Nayak, Devaki (2018) Structure and function of the visual pathway in demyelinating optic neuropathy. Doctoral thesis, Keele University.

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Introduction: Multiple sclerosis is a disabling disease with impact on the social, financial and occupational life of an individual. Diagnosis of Multiple sclerosis even with the McDonald criteria, sometimes can take many years, by which time the patient has already accumulated significant disability. Hence the need for early diagnosis and prompt treatment for a better prognosis highlighted in different MS studies. Visual dysfunction in patients with Multiple sclerosis is a common finding. Asymptomatic visual loss has been highlighted in various studies. In the United Kingdom, studies have focused on genetics, environmental factors, assessment of neurological state (EDSS, MSFC) along with MRI of the brain and spinal cord. There is no single study in the UK that has looked at the visual pathway in Multiple sclerosis and correlated with the neurological outcomes.

Aim: Correlation of structure and function of visual pathway in Multiple Sclerosis

Methodology: We recruited 55 (110 eyes) patients with relapsing remitting MS and 25 controls (50 eyes) into this project with specific inclusion and exclusion criteria. Power calculations were done based on the parameters used for the study. Coefficient of reliability and variability was tested prior to the study in a subset of control patients. Logistic regression model with odds ratio was used to assess the ability of each test to differentiate disease from control. Subgroup analysis was done for the optic neuritis group and the group receiving disease-modifying therapy. Function of the visual pathway was assessed using Sloan contrast charts along with HRR colour chart and HVF indices. Structure of the visual pathway was mainly assessed using different protocols from Optical Coherence Tomography. Ethical approval was obtained through the North Midlands IRAS and Keele University.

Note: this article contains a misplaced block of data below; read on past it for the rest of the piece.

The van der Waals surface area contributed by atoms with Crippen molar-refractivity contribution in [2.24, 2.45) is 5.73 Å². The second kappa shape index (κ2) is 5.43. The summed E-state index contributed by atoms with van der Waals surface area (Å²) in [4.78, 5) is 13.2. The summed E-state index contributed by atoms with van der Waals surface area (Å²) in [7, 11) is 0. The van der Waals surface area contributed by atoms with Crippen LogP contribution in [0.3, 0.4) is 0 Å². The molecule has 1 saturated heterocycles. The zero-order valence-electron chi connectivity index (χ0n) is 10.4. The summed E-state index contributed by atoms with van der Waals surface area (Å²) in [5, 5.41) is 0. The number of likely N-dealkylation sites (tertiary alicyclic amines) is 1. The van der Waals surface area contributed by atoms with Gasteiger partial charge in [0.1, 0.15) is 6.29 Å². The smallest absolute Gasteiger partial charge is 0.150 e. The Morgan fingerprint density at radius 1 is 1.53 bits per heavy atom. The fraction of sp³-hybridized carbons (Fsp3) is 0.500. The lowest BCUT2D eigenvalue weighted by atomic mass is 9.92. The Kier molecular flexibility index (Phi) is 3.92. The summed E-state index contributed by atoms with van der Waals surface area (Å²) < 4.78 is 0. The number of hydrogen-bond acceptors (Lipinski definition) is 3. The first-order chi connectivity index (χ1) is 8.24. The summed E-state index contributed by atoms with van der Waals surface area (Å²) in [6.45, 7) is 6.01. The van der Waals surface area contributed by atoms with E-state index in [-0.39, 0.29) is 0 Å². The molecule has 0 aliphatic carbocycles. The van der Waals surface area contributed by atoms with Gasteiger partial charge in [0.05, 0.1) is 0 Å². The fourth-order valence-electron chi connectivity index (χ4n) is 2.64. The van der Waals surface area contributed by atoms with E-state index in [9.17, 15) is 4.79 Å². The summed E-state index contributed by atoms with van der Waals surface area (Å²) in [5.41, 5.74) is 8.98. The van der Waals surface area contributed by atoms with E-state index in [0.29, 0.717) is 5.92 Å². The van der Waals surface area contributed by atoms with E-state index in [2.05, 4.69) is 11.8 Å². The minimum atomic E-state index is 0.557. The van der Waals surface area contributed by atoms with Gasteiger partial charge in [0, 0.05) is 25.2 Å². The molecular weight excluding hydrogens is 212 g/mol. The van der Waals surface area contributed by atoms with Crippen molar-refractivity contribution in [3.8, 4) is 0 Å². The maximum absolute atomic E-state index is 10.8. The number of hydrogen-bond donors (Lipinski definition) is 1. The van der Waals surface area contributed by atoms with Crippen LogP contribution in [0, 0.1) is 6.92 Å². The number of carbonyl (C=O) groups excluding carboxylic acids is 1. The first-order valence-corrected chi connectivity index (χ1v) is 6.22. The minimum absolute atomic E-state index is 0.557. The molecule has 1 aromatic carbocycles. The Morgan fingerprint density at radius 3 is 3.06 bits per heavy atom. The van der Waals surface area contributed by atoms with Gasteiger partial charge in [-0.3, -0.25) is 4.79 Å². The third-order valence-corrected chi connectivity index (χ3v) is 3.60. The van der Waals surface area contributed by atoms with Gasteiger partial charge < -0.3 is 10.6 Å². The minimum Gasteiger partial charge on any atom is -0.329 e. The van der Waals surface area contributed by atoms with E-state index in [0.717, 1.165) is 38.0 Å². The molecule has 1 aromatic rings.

Results: The structure of the visual pathway correlates significantly with function of vision. This in turn correlates with neurological function. Visual tests are more sensitive than neurological testing by EDSS and hence can be used in diagnosis and to determine prognosis in RRMS. GCIP index, EDI OCT and posterior pole protocols on OCT have revealed useful and valuable information that can be translated into clinical use to manage patients with MS.

Conclusion: Sloan contrast charts and HRR colour testing are sensitive measures of disease progression. Visual field test indices on the Humphrey’s field test closely relate to RNFL thickness on posterior pole OCT. GCIP and EDI-OCT show different clinico-pathological staging in MS. Visual parameters have synergistic power in evaluating the disease process in MS. Visual testing for structure and function is a valuable addition to the routine assessment of MS patients. Visual assessment helps in detection of the spectrum of disease in MS with specifics to the range of manifestations and severities of illness. Multiple sclerosis like many other diseases exhibit the iceberg phenomenon. The iceberg phenomenon describes a situation in which a large percentage of a problem is subclinical or otherwise hidden from view. Thus, only the "tip of the iceberg" is apparent to the clinician. Visual assessments help in uncovering disease below the sea level by early detection and subsequent better disease control. Visual studies in MS using the parameters in this study must be considered for routine use in our day to day practice in diagnosis and managing patients more effectively.

Item Type: Thesis (Doctoral)
Subjects: R Medicine > RE Ophthalmology
Divisions: Faculty of Medicine and Health Sciences > School of Medicine
Depositing User: Lisa Bailey
Date Deposited: 20 Jul 2018 14:37
Last Modified: 20 Jul 2018 14:37

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